Computational Studies Of Uncertainty In Intra-Cellular Biochemical Reaction Systems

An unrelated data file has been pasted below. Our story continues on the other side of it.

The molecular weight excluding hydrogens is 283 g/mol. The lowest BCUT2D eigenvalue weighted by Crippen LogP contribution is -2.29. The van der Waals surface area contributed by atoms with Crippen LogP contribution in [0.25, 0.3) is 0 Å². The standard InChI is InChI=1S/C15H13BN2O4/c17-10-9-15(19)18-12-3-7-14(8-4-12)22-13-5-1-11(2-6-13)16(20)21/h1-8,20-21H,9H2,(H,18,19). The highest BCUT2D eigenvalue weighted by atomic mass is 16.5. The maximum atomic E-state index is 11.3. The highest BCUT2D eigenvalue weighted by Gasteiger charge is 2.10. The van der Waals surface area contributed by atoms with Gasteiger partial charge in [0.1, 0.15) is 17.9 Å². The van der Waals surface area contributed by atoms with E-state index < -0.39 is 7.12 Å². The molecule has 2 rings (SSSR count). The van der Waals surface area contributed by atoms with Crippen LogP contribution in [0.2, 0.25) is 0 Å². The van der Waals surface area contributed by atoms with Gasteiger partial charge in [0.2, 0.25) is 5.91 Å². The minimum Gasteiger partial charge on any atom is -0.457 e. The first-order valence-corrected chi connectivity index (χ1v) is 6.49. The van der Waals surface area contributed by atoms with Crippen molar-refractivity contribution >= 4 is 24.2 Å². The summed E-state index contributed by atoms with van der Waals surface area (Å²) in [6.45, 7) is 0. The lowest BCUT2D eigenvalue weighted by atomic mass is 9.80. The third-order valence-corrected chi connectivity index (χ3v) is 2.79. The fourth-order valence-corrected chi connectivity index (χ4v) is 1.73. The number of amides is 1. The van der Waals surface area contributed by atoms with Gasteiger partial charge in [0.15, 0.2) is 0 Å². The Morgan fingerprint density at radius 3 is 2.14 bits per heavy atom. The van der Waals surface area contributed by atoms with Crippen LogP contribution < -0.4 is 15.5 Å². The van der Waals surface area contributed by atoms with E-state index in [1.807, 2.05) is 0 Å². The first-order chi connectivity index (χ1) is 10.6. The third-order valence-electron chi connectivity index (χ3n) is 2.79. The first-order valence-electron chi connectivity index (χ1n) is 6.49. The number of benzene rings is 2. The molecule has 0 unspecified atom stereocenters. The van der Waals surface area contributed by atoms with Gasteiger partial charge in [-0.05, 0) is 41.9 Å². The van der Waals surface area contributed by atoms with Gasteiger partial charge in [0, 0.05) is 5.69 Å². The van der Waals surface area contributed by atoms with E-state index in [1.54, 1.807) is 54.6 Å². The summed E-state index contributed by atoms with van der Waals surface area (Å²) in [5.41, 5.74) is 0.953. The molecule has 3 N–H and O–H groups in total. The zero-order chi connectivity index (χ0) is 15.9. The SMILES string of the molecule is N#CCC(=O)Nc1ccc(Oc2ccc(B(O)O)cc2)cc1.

With an increased popularity for systems-based approaches in biology, a wide spectrum of techniques has been applied to the simulation and analysis of biochemical systems which involves uncertainty and stochasticity. It is particularly concerned with modelling and analysis of metabolic pathways, regulatory and signal transduction networks for understanding intra-cellular pathway behaviour. Typically, parameter estimation in ordinary differential equations(ODEs) models is used for this purpose when there is large number of molecules involved in the reaction system. However this approach is correct when the system is large enough to be deterministic in nature. But there are uncertainty involved in the system and the processes are stochastic in nature due to smaller population molecules participating in the pathway reactions. In this thesis the common theme is the study of uncertainties in the chemical kinetics of biochemical reaction systems associated with various intra-cellular pathways and channels. The study is at the mesoscale of the system, i.e., we study systems that do not have too few molecules disallowing any higher scale system level approximation nor too many where a non-stochastic (mesoscale) system approximation will be valid. In our first study we estimate the parameters in the mitogen activated protein kinase (MAPK) signal transduction pathway involved in the departure from the normal Epithelial Growth Factor(EGF) dose-dependency in prostate cancer cells. A model-based pathway analysis is performed. The pathway is mathematically modelled with 28 rate equations yielding those many ordinary differential equations(ODE) with kinetic rate constants that have been reported to take random values in the existing literature. This has led to us treating the ODE model of the pathways kinetics as a random differential equations(RDE) system in which the parameters are random variables. The most likely set of values of the kinetic rate constants obtained from fitting the RDE model into the experimental data is then used in a direct transcription based dynamic optimization method for computing the changes needed in these kinetic rate constant values for the restoration of the normal EGF dose response. It identifies the parameters, i.e., the kinetic rate constants in the RDE model, that are the most sensitive to the change in the EGF dose response behaviour in the PC3 prostate cancer cells. Biochemical pathways involving chemical kinetics equations in terms of low concen-trations of the model variables can be represented as chemical Langevin equations(CLE) as there is stochasticity involved in the processes. Most CLE systems come with the implicit constraint that the concentration state cannot be negative at any time over the sample path. Due to the inherent stiffness(especially in diffusion coefficient) of the CLE system, it has been difficult for numerical schemes to meet this positivity constraint during numerical simulations. Most available methods resort to heuristics by dropping selective noise terms from the original CLE inconsistent with the mesoscale physics involved in forming the CLE. Other methods take very small time steps thus making the simulation inefficient. In our second study we preserve positivity by using a physically consistent numerical scheme which is a modified form of fully stochastic α method for stiff stochastic differential equation. Ion channels are fundamental molecules in the nervous system that catalyse the flux of ions across the cell membrane. Single ion channel flux activity is comparable to the catalytic activity of single enzyme molecules. Saturating concentrations of substrate induce dynamic disorder in the kinetic rate processes of single enzyme molecules and consequently, develop correlative memory of the previous history of activities. Conversely, binding of substrate ion is known to alter the catalytic turnover of single ion channels. Here, we investigated the possible existence of dynamic disorder and molecular memory in single human TREK1 channel due to binding of substrate/agonist using the excised inside-out patch-clamp technique. Our results suggest that single hTREK1 channel behaves as a typical Michaelis-Menten enzyme molecule with a single high-affinity binding site for substrate K+ ion but with uncertainty in reaction rates.
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